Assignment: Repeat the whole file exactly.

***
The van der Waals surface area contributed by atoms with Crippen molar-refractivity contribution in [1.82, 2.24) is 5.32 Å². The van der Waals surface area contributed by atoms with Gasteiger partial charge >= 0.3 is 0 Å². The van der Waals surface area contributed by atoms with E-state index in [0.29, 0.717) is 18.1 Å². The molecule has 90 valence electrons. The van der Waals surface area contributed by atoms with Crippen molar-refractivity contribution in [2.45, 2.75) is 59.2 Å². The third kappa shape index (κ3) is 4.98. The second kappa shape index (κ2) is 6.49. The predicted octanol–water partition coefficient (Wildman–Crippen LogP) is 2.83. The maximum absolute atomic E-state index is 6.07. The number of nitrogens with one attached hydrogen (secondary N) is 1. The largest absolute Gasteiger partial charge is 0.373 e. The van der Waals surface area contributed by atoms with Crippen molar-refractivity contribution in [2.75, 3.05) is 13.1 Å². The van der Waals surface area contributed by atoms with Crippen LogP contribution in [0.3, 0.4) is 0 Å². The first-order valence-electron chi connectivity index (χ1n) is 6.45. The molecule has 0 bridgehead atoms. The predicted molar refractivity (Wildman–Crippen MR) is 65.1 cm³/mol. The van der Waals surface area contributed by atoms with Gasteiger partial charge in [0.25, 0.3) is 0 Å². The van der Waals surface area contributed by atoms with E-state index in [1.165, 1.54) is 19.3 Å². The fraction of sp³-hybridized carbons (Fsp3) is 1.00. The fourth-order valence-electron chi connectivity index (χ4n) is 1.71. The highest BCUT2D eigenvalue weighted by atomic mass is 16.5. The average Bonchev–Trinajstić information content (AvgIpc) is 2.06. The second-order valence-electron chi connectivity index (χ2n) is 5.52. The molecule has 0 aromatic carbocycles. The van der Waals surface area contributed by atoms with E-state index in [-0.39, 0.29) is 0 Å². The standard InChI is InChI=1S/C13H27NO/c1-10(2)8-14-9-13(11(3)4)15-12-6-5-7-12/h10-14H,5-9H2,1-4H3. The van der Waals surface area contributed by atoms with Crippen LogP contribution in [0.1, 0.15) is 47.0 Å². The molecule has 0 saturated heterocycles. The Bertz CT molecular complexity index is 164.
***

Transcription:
The van der Waals surface area contributed by atoms with Crippen molar-refractivity contribution in [1.82, 2.24) is 5.32 Å². The van der Waals surface area contributed by atoms with Gasteiger partial charge >= 0.3 is 0 Å². The van der Waals surface area contributed by atoms with E-state index in [0.29, 0.717) is 18.1 Å². The molecule has 90 valence electrons. The van der Waals surface area contributed by atoms with Crippen molar-refractivity contribution in [2.45, 2.75) is 59.2 Å². The third kappa shape index (κ3) is 4.98. The second kappa shape index (κ2) is 6.49. The predicted octanol–water partition coefficient (Wildman–Crippen LogP) is 2.83. The maximum absolute atomic E-state index is 6.07. The number of nitrogens with one attached hydrogen (secondary N) is 1. The largest absolute Gasteiger partial charge is 0.373 e. The van der Waals surface area contributed by atoms with Crippen molar-refractivity contribution in [2.75, 3.05) is 13.1 Å². The van der Waals surface area contributed by atoms with Crippen LogP contribution in [0.3, 0.4) is 0 Å². The first-order valence-electron chi connectivity index (χ1n) is 6.45. The molecule has 0 bridgehead atoms. The predicted molar refractivity (Wildman–Crippen MR) is 65.1 cm³/mol. The van der Waals surface area contributed by atoms with Gasteiger partial charge in [0.25, 0.3) is 0 Å². The van der Waals surface area contributed by atoms with E-state index in [1.165, 1.54) is 19.3 Å². The fraction of sp³-hybridized carbons (Fsp3) is 1.00. The fourth-order valence-electron chi connectivity index (χ4n) is 1.71. The highest BCUT2D eigenvalue weighted by atomic mass is 16.5. The average Bonchev–Trinajstić information content (AvgIpc) is 2.06. The second-order valence-electron chi connectivity index (χ2n) is 5.52. The molecule has 0 aromatic carbocycles. The van der Waals surface area contributed by atoms with E-state index in [-0.39, 0.29) is 0 Å². The standard InChI is InChI=1S/C13H27NO/c1-10(2)8-14-9-13(11(3)4)15-12-6-5-7-12/h10-14H,5-9H2,1-4H3. The van der Waals surface area contributed by atoms with Crippen LogP contribution in [0.1, 0.15) is 47.0 Å². The molecule has 0 saturated heterocycles. The Bertz CT molecular complexity index is 164.